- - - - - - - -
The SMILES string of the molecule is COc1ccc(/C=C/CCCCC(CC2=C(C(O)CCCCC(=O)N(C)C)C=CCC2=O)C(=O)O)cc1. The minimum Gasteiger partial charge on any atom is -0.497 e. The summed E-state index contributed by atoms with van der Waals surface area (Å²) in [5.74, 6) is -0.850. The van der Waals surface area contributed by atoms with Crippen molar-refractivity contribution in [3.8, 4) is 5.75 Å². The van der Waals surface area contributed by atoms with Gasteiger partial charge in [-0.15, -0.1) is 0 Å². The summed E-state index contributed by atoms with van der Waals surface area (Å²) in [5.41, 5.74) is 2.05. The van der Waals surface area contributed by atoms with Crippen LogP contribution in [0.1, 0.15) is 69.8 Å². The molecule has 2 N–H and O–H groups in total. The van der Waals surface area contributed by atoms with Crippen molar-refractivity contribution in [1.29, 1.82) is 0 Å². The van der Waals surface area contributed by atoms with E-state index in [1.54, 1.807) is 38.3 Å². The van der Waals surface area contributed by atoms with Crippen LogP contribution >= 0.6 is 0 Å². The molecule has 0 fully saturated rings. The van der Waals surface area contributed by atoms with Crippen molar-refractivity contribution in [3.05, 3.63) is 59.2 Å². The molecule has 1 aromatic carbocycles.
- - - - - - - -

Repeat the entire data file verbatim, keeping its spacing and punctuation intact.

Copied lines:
The SMILES string of the molecule is COc1ccc(/C=C/CCCCC(CC2=C(C(O)CCCCC(=O)N(C)C)C=CCC2=O)C(=O)O)cc1. The minimum Gasteiger partial charge on any atom is -0.497 e. The summed E-state index contributed by atoms with van der Waals surface area (Å²) in [5.74, 6) is -0.850. The van der Waals surface area contributed by atoms with Crippen molar-refractivity contribution in [3.8, 4) is 5.75 Å². The van der Waals surface area contributed by atoms with Gasteiger partial charge in [-0.15, -0.1) is 0 Å². The summed E-state index contributed by atoms with van der Waals surface area (Å²) in [5.41, 5.74) is 2.05. The van der Waals surface area contributed by atoms with Crippen LogP contribution in [0.1, 0.15) is 69.8 Å². The molecule has 2 N–H and O–H groups in total. The van der Waals surface area contributed by atoms with Crippen molar-refractivity contribution in [1.29, 1.82) is 0 Å². The van der Waals surface area contributed by atoms with E-state index in [1.54, 1.807) is 38.3 Å². The van der Waals surface area contributed by atoms with Crippen LogP contribution >= 0.6 is 0 Å². The molecule has 0 fully saturated rings. The van der Waals surface area contributed by atoms with Crippen molar-refractivity contribution in [3.05, 3.63) is 59.2 Å². The molecule has 1 aromatic carbocycles.